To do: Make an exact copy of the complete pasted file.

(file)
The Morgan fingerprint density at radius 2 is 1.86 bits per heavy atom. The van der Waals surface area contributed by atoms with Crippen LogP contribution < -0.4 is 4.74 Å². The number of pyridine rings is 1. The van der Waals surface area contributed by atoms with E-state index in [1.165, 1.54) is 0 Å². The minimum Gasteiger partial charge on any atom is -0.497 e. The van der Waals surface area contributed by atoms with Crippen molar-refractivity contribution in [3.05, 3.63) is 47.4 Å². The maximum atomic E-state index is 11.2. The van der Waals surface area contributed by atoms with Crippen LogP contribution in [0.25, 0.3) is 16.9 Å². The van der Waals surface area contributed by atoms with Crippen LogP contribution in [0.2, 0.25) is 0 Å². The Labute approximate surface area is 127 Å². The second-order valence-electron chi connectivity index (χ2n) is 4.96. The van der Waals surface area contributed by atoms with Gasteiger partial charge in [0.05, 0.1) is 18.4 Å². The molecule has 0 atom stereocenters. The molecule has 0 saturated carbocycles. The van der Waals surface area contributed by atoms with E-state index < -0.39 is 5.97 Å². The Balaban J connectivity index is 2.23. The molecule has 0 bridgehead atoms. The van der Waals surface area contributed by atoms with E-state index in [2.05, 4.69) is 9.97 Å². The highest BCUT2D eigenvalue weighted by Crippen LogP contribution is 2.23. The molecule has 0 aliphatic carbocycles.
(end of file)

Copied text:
The Morgan fingerprint density at radius 2 is 1.86 bits per heavy atom. The van der Waals surface area contributed by atoms with Crippen LogP contribution < -0.4 is 4.74 Å². The number of pyridine rings is 1. The van der Waals surface area contributed by atoms with E-state index in [1.165, 1.54) is 0 Å². The minimum Gasteiger partial charge on any atom is -0.497 e. The van der Waals surface area contributed by atoms with Crippen molar-refractivity contribution in [3.05, 3.63) is 47.4 Å². The maximum atomic E-state index is 11.2. The van der Waals surface area contributed by atoms with Crippen LogP contribution in [0.25, 0.3) is 16.9 Å². The van der Waals surface area contributed by atoms with Crippen LogP contribution in [0.2, 0.25) is 0 Å². The Labute approximate surface area is 127 Å². The second-order valence-electron chi connectivity index (χ2n) is 4.96. The van der Waals surface area contributed by atoms with Gasteiger partial charge in [0.05, 0.1) is 18.4 Å². The molecule has 0 atom stereocenters. The molecule has 0 saturated carbocycles. The van der Waals surface area contributed by atoms with E-state index < -0.39 is 5.97 Å². The Balaban J connectivity index is 2.23. The molecule has 0 bridgehead atoms. The van der Waals surface area contributed by atoms with E-state index in [2.05, 4.69) is 9.97 Å². The highest BCUT2D eigenvalue weighted by Crippen LogP contribution is 2.23. The molecule has 0 aliphatic carbocycles.